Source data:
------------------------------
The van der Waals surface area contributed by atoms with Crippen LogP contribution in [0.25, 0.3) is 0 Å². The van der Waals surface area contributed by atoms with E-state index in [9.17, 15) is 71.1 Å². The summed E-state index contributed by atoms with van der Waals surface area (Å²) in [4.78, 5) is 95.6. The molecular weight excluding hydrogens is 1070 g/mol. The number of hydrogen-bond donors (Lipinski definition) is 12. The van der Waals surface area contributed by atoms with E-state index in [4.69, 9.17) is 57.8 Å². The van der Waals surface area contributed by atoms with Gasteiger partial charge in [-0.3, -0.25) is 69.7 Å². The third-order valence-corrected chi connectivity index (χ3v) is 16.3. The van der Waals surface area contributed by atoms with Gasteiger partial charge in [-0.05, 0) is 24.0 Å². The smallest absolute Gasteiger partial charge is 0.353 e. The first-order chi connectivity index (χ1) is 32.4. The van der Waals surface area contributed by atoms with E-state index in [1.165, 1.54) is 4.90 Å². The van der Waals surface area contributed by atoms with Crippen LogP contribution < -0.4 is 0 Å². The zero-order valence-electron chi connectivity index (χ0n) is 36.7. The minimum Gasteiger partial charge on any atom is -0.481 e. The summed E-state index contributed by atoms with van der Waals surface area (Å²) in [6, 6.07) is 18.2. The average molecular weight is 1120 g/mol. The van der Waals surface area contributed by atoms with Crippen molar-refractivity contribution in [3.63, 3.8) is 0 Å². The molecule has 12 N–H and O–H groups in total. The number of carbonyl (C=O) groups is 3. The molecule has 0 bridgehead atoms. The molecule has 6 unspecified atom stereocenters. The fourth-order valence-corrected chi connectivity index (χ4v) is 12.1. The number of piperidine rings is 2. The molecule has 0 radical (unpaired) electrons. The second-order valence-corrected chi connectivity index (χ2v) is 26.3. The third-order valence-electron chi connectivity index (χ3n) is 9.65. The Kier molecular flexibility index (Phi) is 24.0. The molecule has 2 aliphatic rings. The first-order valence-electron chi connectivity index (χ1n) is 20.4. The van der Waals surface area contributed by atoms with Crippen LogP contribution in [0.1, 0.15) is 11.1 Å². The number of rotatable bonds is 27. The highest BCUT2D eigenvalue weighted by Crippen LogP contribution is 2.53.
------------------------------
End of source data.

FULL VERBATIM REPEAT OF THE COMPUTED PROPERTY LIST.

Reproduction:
The van der Waals surface area contributed by atoms with Crippen LogP contribution in [0.25, 0.3) is 0 Å². The van der Waals surface area contributed by atoms with E-state index in [9.17, 15) is 71.1 Å². The summed E-state index contributed by atoms with van der Waals surface area (Å²) in [4.78, 5) is 95.6. The molecular weight excluding hydrogens is 1070 g/mol. The number of hydrogen-bond donors (Lipinski definition) is 12. The van der Waals surface area contributed by atoms with E-state index in [4.69, 9.17) is 57.8 Å². The van der Waals surface area contributed by atoms with Gasteiger partial charge in [-0.3, -0.25) is 69.7 Å². The third-order valence-corrected chi connectivity index (χ3v) is 16.3. The van der Waals surface area contributed by atoms with Gasteiger partial charge in [-0.05, 0) is 24.0 Å². The smallest absolute Gasteiger partial charge is 0.353 e. The first-order chi connectivity index (χ1) is 32.4. The van der Waals surface area contributed by atoms with E-state index in [1.165, 1.54) is 4.90 Å². The van der Waals surface area contributed by atoms with Crippen LogP contribution < -0.4 is 0 Å². The zero-order valence-electron chi connectivity index (χ0n) is 36.7. The minimum Gasteiger partial charge on any atom is -0.481 e. The summed E-state index contributed by atoms with van der Waals surface area (Å²) in [6, 6.07) is 18.2. The average molecular weight is 1120 g/mol. The van der Waals surface area contributed by atoms with Crippen molar-refractivity contribution in [3.63, 3.8) is 0 Å². The molecule has 12 N–H and O–H groups in total. The number of carbonyl (C=O) groups is 3. The molecule has 0 bridgehead atoms. The molecule has 6 unspecified atom stereocenters. The fourth-order valence-corrected chi connectivity index (χ4v) is 12.1. The number of piperidine rings is 2. The molecule has 0 radical (unpaired) electrons. The second-order valence-corrected chi connectivity index (χ2v) is 26.3. The third-order valence-electron chi connectivity index (χ3n) is 9.65. The Kier molecular flexibility index (Phi) is 24.0. The molecule has 2 aliphatic rings. The first-order valence-electron chi connectivity index (χ1n) is 20.4. The van der Waals surface area contributed by atoms with Crippen LogP contribution in [0.1, 0.15) is 11.1 Å². The number of rotatable bonds is 27. The highest BCUT2D eigenvalue weighted by Crippen LogP contribution is 2.53.